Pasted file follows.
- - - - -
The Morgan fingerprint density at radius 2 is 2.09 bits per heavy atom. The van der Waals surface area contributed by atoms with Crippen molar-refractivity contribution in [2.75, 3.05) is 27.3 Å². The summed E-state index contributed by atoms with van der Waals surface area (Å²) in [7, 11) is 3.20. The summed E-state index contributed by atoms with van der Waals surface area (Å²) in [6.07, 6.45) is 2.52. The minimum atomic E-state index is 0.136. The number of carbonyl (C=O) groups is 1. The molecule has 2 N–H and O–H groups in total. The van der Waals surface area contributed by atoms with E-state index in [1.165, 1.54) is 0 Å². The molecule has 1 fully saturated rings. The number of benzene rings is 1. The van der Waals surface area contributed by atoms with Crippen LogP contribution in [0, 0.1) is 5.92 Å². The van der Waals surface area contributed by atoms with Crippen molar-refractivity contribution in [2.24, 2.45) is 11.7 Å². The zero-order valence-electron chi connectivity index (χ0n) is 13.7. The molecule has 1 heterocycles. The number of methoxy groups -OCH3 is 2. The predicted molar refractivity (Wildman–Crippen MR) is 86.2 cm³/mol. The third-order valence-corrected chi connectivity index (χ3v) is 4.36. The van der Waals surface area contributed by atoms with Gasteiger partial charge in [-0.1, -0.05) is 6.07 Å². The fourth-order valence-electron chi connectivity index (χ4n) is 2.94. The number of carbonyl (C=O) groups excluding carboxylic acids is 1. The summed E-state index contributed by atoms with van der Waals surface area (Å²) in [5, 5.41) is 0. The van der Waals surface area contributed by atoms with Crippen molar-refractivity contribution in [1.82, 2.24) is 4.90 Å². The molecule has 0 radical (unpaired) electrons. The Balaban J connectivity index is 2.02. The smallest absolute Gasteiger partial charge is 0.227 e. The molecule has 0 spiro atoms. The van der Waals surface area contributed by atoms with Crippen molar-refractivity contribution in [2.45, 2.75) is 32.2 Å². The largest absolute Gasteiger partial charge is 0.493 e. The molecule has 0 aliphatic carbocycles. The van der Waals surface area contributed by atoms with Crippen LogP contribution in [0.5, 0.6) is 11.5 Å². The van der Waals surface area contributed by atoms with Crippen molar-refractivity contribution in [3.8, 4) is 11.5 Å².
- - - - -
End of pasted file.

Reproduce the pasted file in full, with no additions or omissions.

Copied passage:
The Morgan fingerprint density at radius 2 is 2.09 bits per heavy atom. The van der Waals surface area contributed by atoms with Crippen molar-refractivity contribution in [2.75, 3.05) is 27.3 Å². The summed E-state index contributed by atoms with van der Waals surface area (Å²) in [7, 11) is 3.20. The summed E-state index contributed by atoms with van der Waals surface area (Å²) in [6.07, 6.45) is 2.52. The minimum atomic E-state index is 0.136. The number of carbonyl (C=O) groups is 1. The molecule has 2 N–H and O–H groups in total. The van der Waals surface area contributed by atoms with E-state index in [1.165, 1.54) is 0 Å². The molecule has 1 fully saturated rings. The number of benzene rings is 1. The van der Waals surface area contributed by atoms with Crippen LogP contribution in [0, 0.1) is 5.92 Å². The van der Waals surface area contributed by atoms with Crippen molar-refractivity contribution in [2.24, 2.45) is 11.7 Å². The zero-order valence-electron chi connectivity index (χ0n) is 13.7. The molecule has 1 heterocycles. The number of methoxy groups -OCH3 is 2. The predicted molar refractivity (Wildman–Crippen MR) is 86.2 cm³/mol. The third-order valence-corrected chi connectivity index (χ3v) is 4.36. The van der Waals surface area contributed by atoms with Gasteiger partial charge in [-0.1, -0.05) is 6.07 Å². The fourth-order valence-electron chi connectivity index (χ4n) is 2.94. The number of carbonyl (C=O) groups excluding carboxylic acids is 1. The summed E-state index contributed by atoms with van der Waals surface area (Å²) in [5, 5.41) is 0. The van der Waals surface area contributed by atoms with Crippen molar-refractivity contribution in [1.82, 2.24) is 4.90 Å². The molecule has 0 radical (unpaired) electrons. The Balaban J connectivity index is 2.02. The smallest absolute Gasteiger partial charge is 0.227 e. The molecule has 0 spiro atoms. The van der Waals surface area contributed by atoms with Crippen molar-refractivity contribution in [2.45, 2.75) is 32.2 Å². The largest absolute Gasteiger partial charge is 0.493 e. The molecule has 0 aliphatic carbocycles. The van der Waals surface area contributed by atoms with Crippen LogP contribution in [0.5, 0.6) is 11.5 Å². The van der Waals surface area contributed by atoms with Crippen molar-refractivity contribution in [3.8, 4) is 11.5 Å².